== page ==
Stefanie Valentic, Editorial Director

April 7, 2021

4 Min Read
rolled carpet
Getty Images

The impetus behind extended producer responsibility (EPR) legislation is to bolster the nation's ability to recycle while reducing the burden on local governments and consumers. While 33 states have laws to cover products that are arduous to recycle, the efficacy of these programs to keep these items out of landfills varies.

In California, the state's Department of Resources Recycling and Recovery, better known as CalRecycle, administers and provides oversight for all of the state-managed non-hazardous waste handling and recycling programs. It officiates stewardship programs for mattresses, paint, sharps and pharmaceuticals and carpet, relieving "millions of dollars" in costs that previously fell on the shoulders of municipalities and taxpayers.

CalRecycle Director Rachel Machi Wagoner says that "recycling carpet is critical for California to meet its climate and waste diversion goals." The state's carpet recycling program is the first in the United States and is meant to "model how designing products to be recycled creates a circular, renewable economy with less pollution." California landfills about 1.2 billion pounds (627,926 tons) of carpet each year, according to the department.

CalRecycle has maintained what it described as a  "positive, professional" relationship with Carpet America Recovery Effort (CARE), an industry-run non-profit representing carpet manufacturers, to bolster end markets in the state under California's Carpet Stewardship Program, which was enacted in 2010. Despite the efforts, CARE demonstrated "repeated failure from 2013 through 2016" to boost recycling rates and will now pay California $1.175 million as part of a settlement agreement. 

CARE must pay the penalty amount, with a slight reduction in interest, to CalRecycle by June 15, 2021. CARE also agreed to dismissals with prejudice, which equates to no further legal challenges on these matters, CalRecycle stated.

"CARE identified specific annual goals in its stewardship plans, which, according to its 2013 through 2016 annual reports, it did not achieve," Wagoner says. "However, the decline in the recycling rate demonstrated a lack of continuous meaningful improvement and necessitated the enforcement action."

CARE receives funds for operating the program, which is designed, implemented, and managed by the product manufacturers. The organization operates 80 public carpet drop-off sites in 52 counties, which CARE supports with providing containers, third-party hauling services, promotional materials and technical assistance. There are more than 160 private collection sites in California.

Wagoner explains that "producers or manufacturers have the flexibility – within the parameters established in statute and subject to the oversight and enforcement by state government – to design a stewardship program to meet program goals in a way that it chooses. All the laws require stewardship organizations to submit plans and annual reports for CalRecycle approval, and to reimburse CalRecycle for its costs of oversight and enforcement."

The purpose of the assessments is to fund the program with the ultimate goal of diverting carpet from landfills, yet rates have fallen consistently.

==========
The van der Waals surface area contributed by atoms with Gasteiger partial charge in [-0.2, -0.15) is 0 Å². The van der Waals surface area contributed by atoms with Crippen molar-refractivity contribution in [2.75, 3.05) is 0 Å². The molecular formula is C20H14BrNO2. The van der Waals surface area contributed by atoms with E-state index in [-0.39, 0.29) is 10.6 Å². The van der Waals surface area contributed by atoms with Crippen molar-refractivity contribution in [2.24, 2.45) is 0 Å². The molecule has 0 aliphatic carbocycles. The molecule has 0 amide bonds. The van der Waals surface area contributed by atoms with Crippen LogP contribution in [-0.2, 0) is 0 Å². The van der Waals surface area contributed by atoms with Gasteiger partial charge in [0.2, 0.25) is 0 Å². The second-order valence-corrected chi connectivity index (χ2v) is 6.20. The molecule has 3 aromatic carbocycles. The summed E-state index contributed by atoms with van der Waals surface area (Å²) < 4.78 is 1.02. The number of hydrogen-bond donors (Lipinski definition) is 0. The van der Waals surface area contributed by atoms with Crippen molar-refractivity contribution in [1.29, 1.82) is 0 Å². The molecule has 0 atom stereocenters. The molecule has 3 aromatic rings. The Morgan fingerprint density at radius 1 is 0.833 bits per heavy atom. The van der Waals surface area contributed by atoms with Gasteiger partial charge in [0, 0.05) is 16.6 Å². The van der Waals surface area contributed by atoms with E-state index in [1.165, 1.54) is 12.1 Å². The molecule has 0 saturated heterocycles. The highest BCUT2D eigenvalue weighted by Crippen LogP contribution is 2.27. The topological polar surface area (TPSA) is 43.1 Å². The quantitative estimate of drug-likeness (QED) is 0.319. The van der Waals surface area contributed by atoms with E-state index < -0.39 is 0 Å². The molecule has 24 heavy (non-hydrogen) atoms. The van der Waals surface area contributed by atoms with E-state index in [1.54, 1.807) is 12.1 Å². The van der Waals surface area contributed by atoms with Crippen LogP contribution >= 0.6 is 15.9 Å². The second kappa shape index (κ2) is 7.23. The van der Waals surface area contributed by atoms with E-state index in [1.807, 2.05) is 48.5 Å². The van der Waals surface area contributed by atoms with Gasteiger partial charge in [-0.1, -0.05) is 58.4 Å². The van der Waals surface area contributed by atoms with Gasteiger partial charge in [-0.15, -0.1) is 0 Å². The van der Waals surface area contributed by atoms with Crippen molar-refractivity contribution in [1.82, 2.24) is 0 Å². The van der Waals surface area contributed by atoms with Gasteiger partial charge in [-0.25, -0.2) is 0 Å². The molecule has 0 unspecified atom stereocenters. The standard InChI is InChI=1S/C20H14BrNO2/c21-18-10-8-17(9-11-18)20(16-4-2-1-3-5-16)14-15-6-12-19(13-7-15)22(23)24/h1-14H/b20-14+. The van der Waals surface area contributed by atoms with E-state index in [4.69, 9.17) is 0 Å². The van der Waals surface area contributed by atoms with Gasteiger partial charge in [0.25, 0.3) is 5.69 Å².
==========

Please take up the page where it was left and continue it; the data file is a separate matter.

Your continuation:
In 2013, the state's carpet recycling rate was 12.2%, which fell to 12.1% in 2014 and 10.1% in 2015 before a slight bump to reach 10.9% in 2016. The carpet assessment funds are used for:

  • Supporting and incentivizing the development and markets for products made from recycled carpet,

  • Underwriting the collection and transport of carpet to/from drop-off sites; and

  • Informing and educating stakeholders about the importance, opportunities and challenges of keeping carpet out of landfill.

Despite justification for additional program incentives to assist in compliance achievement, the organization failed to make meaningful progress. On Dec. 28, 2014, CalRecycle approved the first addendum that raised the assessment from $0.05/square yard of carpet sold in California to $0.10/square yard effective April 1, 2015. Another addendum to the plan raised the rate to $0.20/square yard effective April 1, 2016. In 2017, the rate was adjusted to $0.25/square yard.

In its Revised California Carpet Stewardship Plan 2018-2022, CARE requested an assessment of $0.35/square yard to all carpet at the point of sale, which became effective in January 2019.

An August 2020 Program Update available on CARE's website shows an increase in recycling rates from previous years. In 2019, 82 million pounds of carpet was collected, resulting in a recycling rate of 19%. The organization reported a 22.5% recycling rate in Q4 of 2019.

"One of the most critical needs CARE faces is to increase the amount of carpet that is collected for recycling in California," Wagoner says. "Doing so will allow processing facilities to operate at full capacity and help increase the carpet recycling rate and keep more carpet out of California landfills. Additionally, the organization can use its resources to facilitate innovation in recycling and remanufacturing within California to increase demand further for used carpet to recycle."

CARE has not yet responded to a request for comment.

About the Author(s)

Stefanie Valentic

Editorial Director, Waste360

Stefanie Valentic is the editorial director of Waste360. She can be reached at [email protected].


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